This 1950s ranch house failed to make the most of its 17-acre site overlooking two converging creeks. The house was torn down to its foundation to start this ambitious rebuild. The owners wanted to enlarge the house and take advantage of the sweeping vistas and light reflecting off the water.
One wing has been extended to incorporate an interior stair leading to the new second-floor master suite. In the master bathroom, the tub is raised up two steps in the northwest corner of the bathroom to afford bathers a multidirectional treetop view.
Inside, the living spaces feature a three-sided, storefront-like glass enclosure offering views to the south, west and north, with large sliding doors leading to the deck. The open plan of the kitchen, living and dining rooms is punctuated by a two-sided fireplace, which separates dining and living areas. Skylights on either side allow light to bounce off the surface of the chimney volume. The L-shaped kitchen has a 12-foot-long island, topped in Namibian white marble—the same material used for both fireplace surrounds, unifying the spaces.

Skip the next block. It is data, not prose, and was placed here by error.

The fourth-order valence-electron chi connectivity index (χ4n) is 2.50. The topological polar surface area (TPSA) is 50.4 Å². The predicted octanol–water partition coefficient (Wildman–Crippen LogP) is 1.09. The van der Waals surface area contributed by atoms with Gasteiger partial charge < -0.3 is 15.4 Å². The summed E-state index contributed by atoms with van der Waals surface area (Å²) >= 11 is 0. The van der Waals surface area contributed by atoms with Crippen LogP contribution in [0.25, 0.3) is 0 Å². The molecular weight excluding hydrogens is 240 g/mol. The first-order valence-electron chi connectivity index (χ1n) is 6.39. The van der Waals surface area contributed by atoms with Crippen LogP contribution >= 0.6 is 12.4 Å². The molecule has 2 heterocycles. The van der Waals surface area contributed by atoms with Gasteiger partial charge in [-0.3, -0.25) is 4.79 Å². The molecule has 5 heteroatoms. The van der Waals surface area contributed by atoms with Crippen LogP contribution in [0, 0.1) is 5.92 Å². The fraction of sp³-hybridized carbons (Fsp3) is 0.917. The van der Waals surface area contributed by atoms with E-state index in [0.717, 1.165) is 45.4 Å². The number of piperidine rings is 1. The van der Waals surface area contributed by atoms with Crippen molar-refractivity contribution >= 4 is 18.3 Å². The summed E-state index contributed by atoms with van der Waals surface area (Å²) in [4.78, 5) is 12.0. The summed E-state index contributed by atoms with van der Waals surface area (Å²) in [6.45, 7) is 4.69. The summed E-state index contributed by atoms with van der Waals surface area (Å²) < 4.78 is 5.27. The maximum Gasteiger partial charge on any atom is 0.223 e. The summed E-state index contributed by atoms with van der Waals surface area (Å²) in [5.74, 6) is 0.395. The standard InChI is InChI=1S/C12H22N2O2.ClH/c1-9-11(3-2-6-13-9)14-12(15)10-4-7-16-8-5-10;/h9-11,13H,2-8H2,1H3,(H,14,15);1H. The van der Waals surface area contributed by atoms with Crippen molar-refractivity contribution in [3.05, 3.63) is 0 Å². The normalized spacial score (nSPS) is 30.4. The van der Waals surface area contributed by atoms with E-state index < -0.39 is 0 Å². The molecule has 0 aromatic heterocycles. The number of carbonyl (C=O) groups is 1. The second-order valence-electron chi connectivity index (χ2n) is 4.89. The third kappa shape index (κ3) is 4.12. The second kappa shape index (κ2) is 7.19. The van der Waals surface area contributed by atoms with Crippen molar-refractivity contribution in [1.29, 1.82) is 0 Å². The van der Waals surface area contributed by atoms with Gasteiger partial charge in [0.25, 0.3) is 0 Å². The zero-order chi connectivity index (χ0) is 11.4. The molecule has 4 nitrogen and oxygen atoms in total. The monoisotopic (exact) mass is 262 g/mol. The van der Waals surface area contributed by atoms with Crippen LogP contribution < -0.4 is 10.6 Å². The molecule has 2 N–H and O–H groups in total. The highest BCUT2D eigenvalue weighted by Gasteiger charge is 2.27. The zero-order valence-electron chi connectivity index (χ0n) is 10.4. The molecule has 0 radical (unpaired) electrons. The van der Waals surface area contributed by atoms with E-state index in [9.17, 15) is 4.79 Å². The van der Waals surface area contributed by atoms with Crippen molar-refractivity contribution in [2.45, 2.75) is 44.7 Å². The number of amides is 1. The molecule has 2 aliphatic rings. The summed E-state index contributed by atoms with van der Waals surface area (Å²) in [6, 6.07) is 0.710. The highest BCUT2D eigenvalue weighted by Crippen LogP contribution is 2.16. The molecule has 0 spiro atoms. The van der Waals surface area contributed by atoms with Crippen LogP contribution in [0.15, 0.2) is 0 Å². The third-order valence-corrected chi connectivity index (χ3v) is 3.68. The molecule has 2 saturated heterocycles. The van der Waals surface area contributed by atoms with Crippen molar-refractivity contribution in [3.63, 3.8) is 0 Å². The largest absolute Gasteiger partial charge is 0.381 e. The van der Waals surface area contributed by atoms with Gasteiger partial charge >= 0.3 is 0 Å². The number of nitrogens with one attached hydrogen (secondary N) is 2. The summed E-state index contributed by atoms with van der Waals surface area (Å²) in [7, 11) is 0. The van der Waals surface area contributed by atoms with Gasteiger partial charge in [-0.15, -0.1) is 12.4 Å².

Guest bedrooms are located at the eastern end of the first floor; each offers sweeping waterfront vistas. Optimising the space with multi-functionality, the bathroom for one of them doubles as a powder room.BFDO Architects | barkerfreeman.com